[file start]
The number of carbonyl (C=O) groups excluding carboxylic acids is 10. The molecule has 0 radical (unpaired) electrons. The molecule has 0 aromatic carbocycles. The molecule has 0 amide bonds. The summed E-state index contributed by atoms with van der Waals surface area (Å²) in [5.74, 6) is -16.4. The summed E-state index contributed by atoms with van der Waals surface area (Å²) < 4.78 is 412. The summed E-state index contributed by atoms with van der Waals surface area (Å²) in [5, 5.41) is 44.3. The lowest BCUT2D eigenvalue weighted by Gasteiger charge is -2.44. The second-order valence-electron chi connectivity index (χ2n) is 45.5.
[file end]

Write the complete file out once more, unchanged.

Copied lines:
The number of carbonyl (C=O) groups excluding carboxylic acids is 10. The molecule has 0 radical (unpaired) electrons. The molecule has 0 aromatic carbocycles. The molecule has 0 amide bonds. The summed E-state index contributed by atoms with van der Waals surface area (Å²) in [5.74, 6) is -16.4. The summed E-state index contributed by atoms with van der Waals surface area (Å²) < 4.78 is 412. The summed E-state index contributed by atoms with van der Waals surface area (Å²) in [5, 5.41) is 44.3. The lowest BCUT2D eigenvalue weighted by Gasteiger charge is -2.44. The second-order valence-electron chi connectivity index (χ2n) is 45.5.